Correlates of Childhood Sexual Abuse and Intimate Partner Sexual Victimization
This study investigated the relationship between childhood sexual abuse (CSA) and sexual intimate partner violence (IPV) victimization among Chinese university students in Hong Kong, Beijing, and Shanghai. It used a cross-sectional design. To complete a self-report questionnaire, 3,388 university students from Hong Kong, Beijing, and Shanghai were recruited through convenience sampling. The results showed that 28.6% of participants experienced some form of CSA, and no gender difference was found in the prevalence of CSA. Significantly, more female have been reported being victims of sexual IPV than male (24.2% vs. 18.2%); however, when considering severe sexual victimization only, females did not report higher prevalence than men did. Results of the multiphase logistic regression showed that CSA had an independent association with an increased risk of sexual IPV victimization during adulthood. In addition, gender, having had sex with the partner of the referred intimate relationship, and current posttraumatic stress symptoms were associated with sexual IPV victimization when other factors were adjusted. Conclusion: Intervention with IPV should include an assessment of CSA history. Prevention of revictimization for IPV victims with CSA history was discussed.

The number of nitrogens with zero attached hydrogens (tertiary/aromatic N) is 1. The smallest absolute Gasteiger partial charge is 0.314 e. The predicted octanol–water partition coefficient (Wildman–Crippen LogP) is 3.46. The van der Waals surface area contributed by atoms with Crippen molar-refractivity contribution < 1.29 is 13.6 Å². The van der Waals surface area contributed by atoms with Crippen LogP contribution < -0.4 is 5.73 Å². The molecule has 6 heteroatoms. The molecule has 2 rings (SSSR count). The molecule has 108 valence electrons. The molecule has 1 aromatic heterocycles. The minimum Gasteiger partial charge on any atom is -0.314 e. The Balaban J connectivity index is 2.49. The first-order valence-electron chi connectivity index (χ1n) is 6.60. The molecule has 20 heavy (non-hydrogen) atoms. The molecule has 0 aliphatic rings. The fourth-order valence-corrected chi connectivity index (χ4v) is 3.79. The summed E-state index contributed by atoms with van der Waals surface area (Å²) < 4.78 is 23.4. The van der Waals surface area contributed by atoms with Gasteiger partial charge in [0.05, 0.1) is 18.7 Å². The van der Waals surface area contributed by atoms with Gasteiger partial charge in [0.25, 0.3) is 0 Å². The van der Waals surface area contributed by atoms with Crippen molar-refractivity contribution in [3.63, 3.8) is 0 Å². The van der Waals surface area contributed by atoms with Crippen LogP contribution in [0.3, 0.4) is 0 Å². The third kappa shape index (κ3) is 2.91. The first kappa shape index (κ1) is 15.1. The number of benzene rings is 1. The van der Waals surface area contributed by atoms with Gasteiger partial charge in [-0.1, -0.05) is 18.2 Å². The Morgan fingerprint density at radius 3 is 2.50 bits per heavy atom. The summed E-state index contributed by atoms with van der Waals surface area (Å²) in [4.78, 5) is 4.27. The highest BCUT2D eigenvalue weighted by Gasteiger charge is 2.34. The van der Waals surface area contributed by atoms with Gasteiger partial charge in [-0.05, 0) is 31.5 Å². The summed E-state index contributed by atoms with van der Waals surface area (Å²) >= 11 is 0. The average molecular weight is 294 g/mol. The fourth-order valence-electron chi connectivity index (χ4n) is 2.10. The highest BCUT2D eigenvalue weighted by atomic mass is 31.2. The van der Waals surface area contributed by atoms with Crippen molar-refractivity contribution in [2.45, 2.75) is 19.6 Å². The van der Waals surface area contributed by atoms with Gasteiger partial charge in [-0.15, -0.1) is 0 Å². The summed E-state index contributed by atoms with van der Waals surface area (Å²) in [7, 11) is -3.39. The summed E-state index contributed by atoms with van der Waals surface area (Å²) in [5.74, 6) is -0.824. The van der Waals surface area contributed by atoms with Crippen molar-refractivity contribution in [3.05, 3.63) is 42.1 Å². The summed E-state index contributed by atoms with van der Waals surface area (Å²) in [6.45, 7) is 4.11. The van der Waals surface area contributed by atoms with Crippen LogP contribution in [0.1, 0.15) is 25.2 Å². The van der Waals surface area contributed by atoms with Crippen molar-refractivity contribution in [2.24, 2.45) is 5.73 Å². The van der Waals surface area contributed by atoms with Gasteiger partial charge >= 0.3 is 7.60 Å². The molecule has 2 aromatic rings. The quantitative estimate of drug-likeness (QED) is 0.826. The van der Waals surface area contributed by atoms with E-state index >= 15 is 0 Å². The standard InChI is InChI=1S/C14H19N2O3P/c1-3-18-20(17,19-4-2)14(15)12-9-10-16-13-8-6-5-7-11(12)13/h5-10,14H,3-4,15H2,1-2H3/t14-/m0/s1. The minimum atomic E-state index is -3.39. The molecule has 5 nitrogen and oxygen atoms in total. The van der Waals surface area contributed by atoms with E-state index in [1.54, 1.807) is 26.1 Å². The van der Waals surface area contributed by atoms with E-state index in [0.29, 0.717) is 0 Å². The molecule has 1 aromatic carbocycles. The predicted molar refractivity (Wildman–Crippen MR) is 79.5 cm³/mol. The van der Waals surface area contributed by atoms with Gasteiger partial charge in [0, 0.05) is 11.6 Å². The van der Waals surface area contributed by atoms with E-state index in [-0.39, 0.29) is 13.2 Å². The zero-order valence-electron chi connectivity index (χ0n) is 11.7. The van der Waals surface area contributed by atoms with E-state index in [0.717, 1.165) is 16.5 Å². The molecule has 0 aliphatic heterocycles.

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Document Type: Research Article
Publication date: July 1, 2011
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